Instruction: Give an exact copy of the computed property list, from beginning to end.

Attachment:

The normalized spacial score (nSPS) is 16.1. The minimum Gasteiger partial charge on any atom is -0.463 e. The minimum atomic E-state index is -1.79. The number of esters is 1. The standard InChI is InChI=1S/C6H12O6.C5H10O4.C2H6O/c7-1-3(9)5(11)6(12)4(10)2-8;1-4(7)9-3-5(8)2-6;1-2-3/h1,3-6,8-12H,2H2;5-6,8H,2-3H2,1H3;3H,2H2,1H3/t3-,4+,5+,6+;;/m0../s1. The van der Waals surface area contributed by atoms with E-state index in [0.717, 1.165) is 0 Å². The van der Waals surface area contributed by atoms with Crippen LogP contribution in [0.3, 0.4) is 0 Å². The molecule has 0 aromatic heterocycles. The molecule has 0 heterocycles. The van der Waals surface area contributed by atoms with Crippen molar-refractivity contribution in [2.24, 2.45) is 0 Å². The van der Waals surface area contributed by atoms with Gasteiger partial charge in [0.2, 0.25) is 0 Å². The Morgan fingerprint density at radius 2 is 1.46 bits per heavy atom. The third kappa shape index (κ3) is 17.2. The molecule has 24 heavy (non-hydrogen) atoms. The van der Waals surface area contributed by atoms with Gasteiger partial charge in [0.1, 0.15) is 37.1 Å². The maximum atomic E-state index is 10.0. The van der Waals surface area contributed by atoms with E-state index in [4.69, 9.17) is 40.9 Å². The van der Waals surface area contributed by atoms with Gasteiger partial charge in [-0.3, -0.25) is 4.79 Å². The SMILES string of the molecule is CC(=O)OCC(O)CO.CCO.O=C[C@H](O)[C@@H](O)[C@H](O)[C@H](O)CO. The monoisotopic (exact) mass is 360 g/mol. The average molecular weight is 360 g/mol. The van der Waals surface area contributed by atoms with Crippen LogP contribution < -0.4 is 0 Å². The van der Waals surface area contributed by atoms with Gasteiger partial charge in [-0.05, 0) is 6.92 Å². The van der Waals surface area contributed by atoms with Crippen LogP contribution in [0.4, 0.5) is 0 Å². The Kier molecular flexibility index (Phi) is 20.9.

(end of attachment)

The normalized spacial score (nSPS) is 16.1. The minimum Gasteiger partial charge on any atom is -0.463 e. The minimum atomic E-state index is -1.79. The number of esters is 1. The standard InChI is InChI=1S/C6H12O6.C5H10O4.C2H6O/c7-1-3(9)5(11)6(12)4(10)2-8;1-4(7)9-3-5(8)2-6;1-2-3/h1,3-6,8-12H,2H2;5-6,8H,2-3H2,1H3;3H,2H2,1H3/t3-,4+,5+,6+;;/m0../s1. The van der Waals surface area contributed by atoms with E-state index in [0.717, 1.165) is 0 Å². The van der Waals surface area contributed by atoms with Crippen LogP contribution in [0.3, 0.4) is 0 Å². The molecule has 0 aromatic heterocycles. The molecule has 0 heterocycles. The van der Waals surface area contributed by atoms with Crippen molar-refractivity contribution in [2.24, 2.45) is 0 Å². The van der Waals surface area contributed by atoms with Gasteiger partial charge in [0.2, 0.25) is 0 Å². The Morgan fingerprint density at radius 2 is 1.46 bits per heavy atom. The third kappa shape index (κ3) is 17.2. The molecule has 24 heavy (non-hydrogen) atoms. The van der Waals surface area contributed by atoms with Gasteiger partial charge in [0.1, 0.15) is 37.1 Å². The maximum atomic E-state index is 10.0. The van der Waals surface area contributed by atoms with E-state index in [4.69, 9.17) is 40.9 Å². The van der Waals surface area contributed by atoms with Gasteiger partial charge in [-0.3, -0.25) is 4.79 Å². The SMILES string of the molecule is CC(=O)OCC(O)CO.CCO.O=C[C@H](O)[C@@H](O)[C@H](O)[C@H](O)CO. The monoisotopic (exact) mass is 360 g/mol. The average molecular weight is 360 g/mol. The van der Waals surface area contributed by atoms with Crippen LogP contribution < -0.4 is 0 Å². The van der Waals surface area contributed by atoms with Gasteiger partial charge in [-0.05, 0) is 6.92 Å². The van der Waals surface area contributed by atoms with Crippen LogP contribution in [0.4, 0.5) is 0 Å². The Kier molecular flexibility index (Phi) is 20.9.